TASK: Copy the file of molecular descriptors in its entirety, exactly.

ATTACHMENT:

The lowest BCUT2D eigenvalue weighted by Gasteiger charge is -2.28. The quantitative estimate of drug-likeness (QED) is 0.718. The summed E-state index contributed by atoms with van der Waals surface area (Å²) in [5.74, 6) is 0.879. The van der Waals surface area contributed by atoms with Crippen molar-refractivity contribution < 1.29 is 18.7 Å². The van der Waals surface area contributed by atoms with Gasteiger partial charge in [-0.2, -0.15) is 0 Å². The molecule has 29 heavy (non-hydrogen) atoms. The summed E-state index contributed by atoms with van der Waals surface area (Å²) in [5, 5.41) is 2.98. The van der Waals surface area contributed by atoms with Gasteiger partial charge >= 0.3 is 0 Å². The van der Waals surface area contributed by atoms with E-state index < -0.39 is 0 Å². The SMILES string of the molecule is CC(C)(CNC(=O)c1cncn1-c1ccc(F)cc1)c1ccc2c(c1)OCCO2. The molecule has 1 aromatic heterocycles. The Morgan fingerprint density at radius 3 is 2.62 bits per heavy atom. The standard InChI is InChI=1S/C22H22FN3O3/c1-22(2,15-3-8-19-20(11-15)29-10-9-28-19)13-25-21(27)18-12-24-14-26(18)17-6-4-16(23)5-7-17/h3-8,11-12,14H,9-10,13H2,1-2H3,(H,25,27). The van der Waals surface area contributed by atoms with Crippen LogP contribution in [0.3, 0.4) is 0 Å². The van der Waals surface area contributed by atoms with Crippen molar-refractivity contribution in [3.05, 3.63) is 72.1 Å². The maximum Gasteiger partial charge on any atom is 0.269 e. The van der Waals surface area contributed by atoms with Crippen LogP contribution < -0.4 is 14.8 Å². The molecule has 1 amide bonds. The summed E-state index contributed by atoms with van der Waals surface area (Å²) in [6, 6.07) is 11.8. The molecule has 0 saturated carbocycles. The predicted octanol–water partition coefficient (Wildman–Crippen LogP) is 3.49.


The lowest BCUT2D eigenvalue weighted by Gasteiger charge is -2.28. The quantitative estimate of drug-likeness (QED) is 0.718. The summed E-state index contributed by atoms with van der Waals surface area (Å²) in [5.74, 6) is 0.879. The van der Waals surface area contributed by atoms with Crippen molar-refractivity contribution < 1.29 is 18.7 Å². The van der Waals surface area contributed by atoms with Gasteiger partial charge in [-0.2, -0.15) is 0 Å². The molecule has 29 heavy (non-hydrogen) atoms. The summed E-state index contributed by atoms with van der Waals surface area (Å²) in [5, 5.41) is 2.98. The van der Waals surface area contributed by atoms with Gasteiger partial charge >= 0.3 is 0 Å². The van der Waals surface area contributed by atoms with E-state index < -0.39 is 0 Å². The SMILES string of the molecule is CC(C)(CNC(=O)c1cncn1-c1ccc(F)cc1)c1ccc2c(c1)OCCO2. The molecule has 1 aromatic heterocycles. The Morgan fingerprint density at radius 3 is 2.62 bits per heavy atom. The standard InChI is InChI=1S/C22H22FN3O3/c1-22(2,15-3-8-19-20(11-15)29-10-9-28-19)13-25-21(27)18-12-24-14-26(18)17-6-4-16(23)5-7-17/h3-8,11-12,14H,9-10,13H2,1-2H3,(H,25,27). The van der Waals surface area contributed by atoms with Crippen LogP contribution in [0.3, 0.4) is 0 Å². The van der Waals surface area contributed by atoms with Crippen molar-refractivity contribution in [3.05, 3.63) is 72.1 Å². The maximum Gasteiger partial charge on any atom is 0.269 e. The van der Waals surface area contributed by atoms with Crippen LogP contribution < -0.4 is 14.8 Å². The molecule has 1 amide bonds. The summed E-state index contributed by atoms with van der Waals surface area (Å²) in [6, 6.07) is 11.8. The molecule has 0 saturated carbocycles. The predicted octanol–water partition coefficient (Wildman–Crippen LogP) is 3.49.